There is a significant movement today towards cloud computing; come consider it the panacea to all their IT woes. Well, it is not. In fact it may well cost you more than are paying now. There are benefits and drawbacks to cloud computing and these are explicated below. From a financial viewpoint cloud computing may cost more than the traditional computing model.

Benefits of cloud computing are touted across the Internet, and many of these pundits are from the cloud vendors themselves. Of course, it is natural that they should echo the benefits and ignore the shortfalls of the cloud model. These benefits may include financial ones as well as operational advantages. Here is a touted advantage that impacts both areas.

Time to application deployment is often cited as a major benefit. One can simply go online and voila, instant compute power for a new application. The traditional path to deploy a new application is to petition the IT department for capacity that is a guess at best, and hope for a system within a few weeks. Yes, this is true; however, it illustrates poor project management.

The PM should know the status of the software project and as it approaches the launch date the PM should order the system in advance. If one requires capacity for a short term and there is no excess capacity in the data center, e.g., software testing, the cloud may be an appropriate alternative. The cloud may also be suitable for an application where capacity requirements are unknown; once known, the app can be moved in house.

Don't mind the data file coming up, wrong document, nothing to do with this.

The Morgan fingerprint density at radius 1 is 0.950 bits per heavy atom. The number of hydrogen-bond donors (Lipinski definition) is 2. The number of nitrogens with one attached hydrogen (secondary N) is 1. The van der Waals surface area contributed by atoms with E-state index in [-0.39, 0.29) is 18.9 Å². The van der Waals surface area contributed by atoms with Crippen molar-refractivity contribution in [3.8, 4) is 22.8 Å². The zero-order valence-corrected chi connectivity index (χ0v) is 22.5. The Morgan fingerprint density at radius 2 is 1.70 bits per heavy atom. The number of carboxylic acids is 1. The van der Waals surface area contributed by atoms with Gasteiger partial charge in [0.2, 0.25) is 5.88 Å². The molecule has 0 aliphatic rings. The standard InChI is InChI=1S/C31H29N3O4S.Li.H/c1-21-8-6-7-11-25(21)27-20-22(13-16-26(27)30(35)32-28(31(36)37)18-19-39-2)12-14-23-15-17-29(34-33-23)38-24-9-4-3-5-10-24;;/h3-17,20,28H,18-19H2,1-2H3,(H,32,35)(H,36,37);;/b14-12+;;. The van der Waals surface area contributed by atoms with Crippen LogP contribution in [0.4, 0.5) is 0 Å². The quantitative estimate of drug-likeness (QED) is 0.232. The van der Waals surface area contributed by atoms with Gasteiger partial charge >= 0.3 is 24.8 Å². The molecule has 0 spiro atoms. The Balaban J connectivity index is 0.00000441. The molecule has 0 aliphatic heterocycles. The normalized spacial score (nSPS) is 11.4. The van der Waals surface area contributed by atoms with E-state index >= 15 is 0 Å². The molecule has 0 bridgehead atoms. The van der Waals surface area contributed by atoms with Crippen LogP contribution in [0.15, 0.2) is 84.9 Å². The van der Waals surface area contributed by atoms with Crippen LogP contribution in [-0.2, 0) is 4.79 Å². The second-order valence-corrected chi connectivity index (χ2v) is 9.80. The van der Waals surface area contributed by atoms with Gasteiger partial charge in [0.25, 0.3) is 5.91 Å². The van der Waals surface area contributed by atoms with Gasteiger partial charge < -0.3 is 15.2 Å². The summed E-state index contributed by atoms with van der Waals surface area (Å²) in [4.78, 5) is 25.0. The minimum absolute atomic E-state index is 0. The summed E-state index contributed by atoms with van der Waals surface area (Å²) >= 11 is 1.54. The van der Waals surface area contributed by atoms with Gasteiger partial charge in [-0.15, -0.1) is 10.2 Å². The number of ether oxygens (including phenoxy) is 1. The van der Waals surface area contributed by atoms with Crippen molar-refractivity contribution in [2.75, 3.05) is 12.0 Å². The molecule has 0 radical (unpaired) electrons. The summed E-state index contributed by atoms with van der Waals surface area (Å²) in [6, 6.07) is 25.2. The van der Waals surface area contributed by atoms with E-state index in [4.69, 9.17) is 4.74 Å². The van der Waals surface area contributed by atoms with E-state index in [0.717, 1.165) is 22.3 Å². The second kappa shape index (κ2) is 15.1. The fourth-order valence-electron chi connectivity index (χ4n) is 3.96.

Understand that even in these circumstances the cloud is not a cheap solution. The advertised price is low, however, when one adds on the necessary services, e.g., backup and technical expertise, the price rises with each amenity to the premium plan fee. Remember, someone has to buy the IT equipment and operating the data center requires people and electrical power. And, they need to make a profit on their cloud services. Thus the costs, although operating expenses, may truly exceed the traditional capital and operating expense model.

Understand that many public cloud projects fail, see Iland, “Casualties of Cloud Wars: Customers Are Paying the Price”, June 2014. Private cloud implementations are also subject to failure, see for several reasons. A lot of money is being spent for no reason at all.

The best advice is do the math. Start with a blank spreadsheet and list the costs of the cloud solution and compare it to the costs of an in-house solution. Be honest with the numbers and follow proper financial modeling methods. The NPV method is required to do a proper analysis of both capital and operating expenses over time, and it is taught in a majority of finance programs at universities. The text I employ is “Principles of Corporate Finance” by Brealey, Myers and Allen, and it is used at many universities.